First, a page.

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9/11: After the Dust Has Settled

On 11 September 2001, the world stood in shock as 3,042 lives were lost. With indescribable sadness, the world gathered in prayer. Today we continue to pray for God’s peace on all the families and friends who are still affected.

The world will not forget the clouds of dust and ash billowing out from the Twin Towers. The fog was symbolic of the days that followed 9/11, as much was said and written that obscured the truth. Now, a decade later, perhaps the dust has settled enough for us to see more clearly the significance of what happened. Here are some observations:

1) The strength and complexity of evil

Few dispute that these were evil acts. However, much more can and should be said about evil itself. Explaining evil is complex; its far-reaching tentacles breed and spread like a web. Sadly, reactions to evil often encourage new forms of evil and 9/11 is a case in point. One product of 9/11 was the ‘war on terror’, which, whatever its initial justification, resulted in America, initially acknowledged as victim, becoming widely perceived as villain. Our ‘surveillance society’, gripped by fear, generated a climate in which any authoritarian action – arresting photographers or deporting undesirables – can be justified with the words ‘in the interests of national security’.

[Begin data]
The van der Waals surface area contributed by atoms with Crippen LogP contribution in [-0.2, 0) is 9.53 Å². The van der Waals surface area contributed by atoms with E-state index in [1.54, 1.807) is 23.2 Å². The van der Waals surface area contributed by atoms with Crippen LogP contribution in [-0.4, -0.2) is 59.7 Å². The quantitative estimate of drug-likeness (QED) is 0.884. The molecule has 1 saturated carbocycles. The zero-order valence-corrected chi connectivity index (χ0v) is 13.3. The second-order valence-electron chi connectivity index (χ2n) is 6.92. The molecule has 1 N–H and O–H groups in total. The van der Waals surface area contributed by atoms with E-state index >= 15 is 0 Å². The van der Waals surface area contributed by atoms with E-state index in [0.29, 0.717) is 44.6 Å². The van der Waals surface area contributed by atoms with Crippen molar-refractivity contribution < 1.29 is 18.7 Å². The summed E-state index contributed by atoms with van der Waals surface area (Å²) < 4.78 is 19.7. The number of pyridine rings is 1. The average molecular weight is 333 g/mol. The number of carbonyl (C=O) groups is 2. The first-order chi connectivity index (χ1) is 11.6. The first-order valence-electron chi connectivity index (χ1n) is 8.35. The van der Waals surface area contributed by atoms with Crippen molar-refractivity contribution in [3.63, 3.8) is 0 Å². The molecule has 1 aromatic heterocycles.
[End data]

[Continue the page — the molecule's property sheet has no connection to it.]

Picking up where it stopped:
Another unexpected result, at least in the UK, was a deliberate attempt by the political powers to reshape the cultural landscape. Faced with questions about Islam, we were told that there was ‘authentic, moderate Islam’, based around mosques and imams sympathetic to the Western system and its heretical counterpart, ‘radical Islam’, influenced by Al Qaeda. Muslims of the first type were approved by the state; those of the second, condemned and persecuted. This is problematic. First, it is extraordinarily simplistic. Second, it represents an unwise intervention by a modern secular state into theological issues. The result has been that the so-called authentic Islam has acquired almost ‘favoured religion’ status, which has troubled other faith groups, who feel marginalised when not granted an equivalent position in the socio-political discourse.

2) The weakness of Western secular culture

The events of 9/11 brutally reminded those who considered themselves responsible for world affairs that their mastery of events was shallow. Yet the damage went even deeper. Before 9/11, politicians and philosophers were considering whether we faced ‘the end of history’ and were discussing whether Western liberal democracy was the ‘final form of human government’. Prior to 9/11, business leaders highlighted globalisation and the opening up of the entire world for capitalism, business and profit. Intellectuals and investors alike crafted a global script for the new millennium. Unfortunately, Al Qaeda disagreed and demonstrated that they held a radically different vision of the future. The fact that the most iconic event of 9/11 was the toppling of the World Trade Centre was a stark reminder that, for Al Qaeda, consumerism and trade are not the ultimate goals.